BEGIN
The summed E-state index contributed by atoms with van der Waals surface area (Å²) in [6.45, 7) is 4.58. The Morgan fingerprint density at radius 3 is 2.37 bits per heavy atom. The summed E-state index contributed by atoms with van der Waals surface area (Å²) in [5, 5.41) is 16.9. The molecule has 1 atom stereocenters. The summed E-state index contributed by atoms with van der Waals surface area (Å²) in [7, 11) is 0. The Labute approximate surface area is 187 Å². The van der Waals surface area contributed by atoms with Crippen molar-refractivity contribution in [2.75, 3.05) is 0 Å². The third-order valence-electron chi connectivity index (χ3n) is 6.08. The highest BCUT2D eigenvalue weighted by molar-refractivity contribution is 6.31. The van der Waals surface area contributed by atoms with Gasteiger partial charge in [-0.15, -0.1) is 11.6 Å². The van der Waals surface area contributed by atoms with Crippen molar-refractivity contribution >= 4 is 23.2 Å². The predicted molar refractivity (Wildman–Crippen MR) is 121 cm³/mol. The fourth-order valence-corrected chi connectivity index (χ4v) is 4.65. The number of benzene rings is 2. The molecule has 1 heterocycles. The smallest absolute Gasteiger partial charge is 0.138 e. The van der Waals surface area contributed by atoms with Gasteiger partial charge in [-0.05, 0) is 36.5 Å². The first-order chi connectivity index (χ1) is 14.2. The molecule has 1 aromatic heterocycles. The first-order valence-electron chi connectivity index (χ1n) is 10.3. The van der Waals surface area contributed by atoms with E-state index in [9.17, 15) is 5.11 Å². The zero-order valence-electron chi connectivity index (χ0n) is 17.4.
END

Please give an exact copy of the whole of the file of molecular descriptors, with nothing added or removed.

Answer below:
The summed E-state index contributed by atoms with van der Waals surface area (Å²) in [6.45, 7) is 4.58. The Morgan fingerprint density at radius 3 is 2.37 bits per heavy atom. The summed E-state index contributed by atoms with van der Waals surface area (Å²) in [5, 5.41) is 16.9. The molecule has 1 atom stereocenters. The summed E-state index contributed by atoms with van der Waals surface area (Å²) in [7, 11) is 0. The Labute approximate surface area is 187 Å². The van der Waals surface area contributed by atoms with Crippen molar-refractivity contribution in [2.75, 3.05) is 0 Å². The third-order valence-electron chi connectivity index (χ3n) is 6.08. The highest BCUT2D eigenvalue weighted by molar-refractivity contribution is 6.31. The van der Waals surface area contributed by atoms with Gasteiger partial charge in [-0.15, -0.1) is 11.6 Å². The van der Waals surface area contributed by atoms with Crippen molar-refractivity contribution >= 4 is 23.2 Å². The predicted molar refractivity (Wildman–Crippen MR) is 121 cm³/mol. The fourth-order valence-corrected chi connectivity index (χ4v) is 4.65. The number of benzene rings is 2. The molecule has 1 heterocycles. The smallest absolute Gasteiger partial charge is 0.138 e. The van der Waals surface area contributed by atoms with Gasteiger partial charge in [-0.05, 0) is 36.5 Å². The first-order chi connectivity index (χ1) is 14.2. The molecule has 1 aromatic heterocycles. The first-order valence-electron chi connectivity index (χ1n) is 10.3. The van der Waals surface area contributed by atoms with E-state index in [9.17, 15) is 5.11 Å². The zero-order valence-electron chi connectivity index (χ0n) is 17.4.